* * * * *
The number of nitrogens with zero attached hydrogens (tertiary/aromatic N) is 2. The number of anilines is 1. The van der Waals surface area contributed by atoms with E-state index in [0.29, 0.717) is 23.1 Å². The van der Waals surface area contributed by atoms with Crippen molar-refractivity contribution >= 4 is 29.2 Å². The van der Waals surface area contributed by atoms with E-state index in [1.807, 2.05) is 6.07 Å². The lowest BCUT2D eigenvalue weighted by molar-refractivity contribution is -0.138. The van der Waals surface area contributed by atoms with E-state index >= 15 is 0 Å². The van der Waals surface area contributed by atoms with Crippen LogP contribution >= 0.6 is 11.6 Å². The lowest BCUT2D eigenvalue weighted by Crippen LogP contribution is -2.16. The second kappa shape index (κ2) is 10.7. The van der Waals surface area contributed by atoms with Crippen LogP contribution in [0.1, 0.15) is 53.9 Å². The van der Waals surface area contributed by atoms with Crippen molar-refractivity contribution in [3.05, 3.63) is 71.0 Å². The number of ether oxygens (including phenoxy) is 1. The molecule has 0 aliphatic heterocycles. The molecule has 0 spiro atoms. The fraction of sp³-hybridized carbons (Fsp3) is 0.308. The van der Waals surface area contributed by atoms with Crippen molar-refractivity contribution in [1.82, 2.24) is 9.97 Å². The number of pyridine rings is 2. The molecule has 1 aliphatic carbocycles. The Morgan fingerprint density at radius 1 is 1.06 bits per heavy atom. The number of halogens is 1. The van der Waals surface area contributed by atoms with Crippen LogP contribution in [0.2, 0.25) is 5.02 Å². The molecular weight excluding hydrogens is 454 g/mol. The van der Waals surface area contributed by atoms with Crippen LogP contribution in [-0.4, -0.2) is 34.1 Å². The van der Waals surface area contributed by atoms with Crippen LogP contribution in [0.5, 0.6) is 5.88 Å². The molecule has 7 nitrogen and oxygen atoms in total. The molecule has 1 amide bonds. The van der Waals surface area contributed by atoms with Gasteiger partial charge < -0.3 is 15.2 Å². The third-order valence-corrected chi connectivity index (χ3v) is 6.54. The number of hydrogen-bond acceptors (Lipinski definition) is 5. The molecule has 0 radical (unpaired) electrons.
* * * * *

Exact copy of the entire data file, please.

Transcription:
The number of nitrogens with zero attached hydrogens (tertiary/aromatic N) is 2. The number of anilines is 1. The van der Waals surface area contributed by atoms with E-state index in [0.29, 0.717) is 23.1 Å². The van der Waals surface area contributed by atoms with Crippen molar-refractivity contribution >= 4 is 29.2 Å². The van der Waals surface area contributed by atoms with E-state index in [1.807, 2.05) is 6.07 Å². The lowest BCUT2D eigenvalue weighted by molar-refractivity contribution is -0.138. The van der Waals surface area contributed by atoms with E-state index >= 15 is 0 Å². The van der Waals surface area contributed by atoms with Crippen LogP contribution >= 0.6 is 11.6 Å². The lowest BCUT2D eigenvalue weighted by Crippen LogP contribution is -2.16. The second kappa shape index (κ2) is 10.7. The van der Waals surface area contributed by atoms with Crippen LogP contribution in [0.1, 0.15) is 53.9 Å². The van der Waals surface area contributed by atoms with Crippen molar-refractivity contribution in [3.05, 3.63) is 71.0 Å². The number of ether oxygens (including phenoxy) is 1. The molecule has 0 aliphatic heterocycles. The molecule has 0 spiro atoms. The fraction of sp³-hybridized carbons (Fsp3) is 0.308. The van der Waals surface area contributed by atoms with Crippen molar-refractivity contribution in [1.82, 2.24) is 9.97 Å². The number of pyridine rings is 2. The molecule has 1 aliphatic carbocycles. The Morgan fingerprint density at radius 1 is 1.06 bits per heavy atom. The number of halogens is 1. The van der Waals surface area contributed by atoms with Crippen LogP contribution in [0.2, 0.25) is 5.02 Å². The molecular weight excluding hydrogens is 454 g/mol. The van der Waals surface area contributed by atoms with Crippen LogP contribution in [-0.4, -0.2) is 34.1 Å². The van der Waals surface area contributed by atoms with Crippen LogP contribution in [0.5, 0.6) is 5.88 Å². The molecule has 7 nitrogen and oxygen atoms in total. The molecule has 1 amide bonds. The van der Waals surface area contributed by atoms with Gasteiger partial charge < -0.3 is 15.2 Å². The third-order valence-corrected chi connectivity index (χ3v) is 6.54. The number of hydrogen-bond acceptors (Lipinski definition) is 5. The molecule has 0 radical (unpaired) electrons.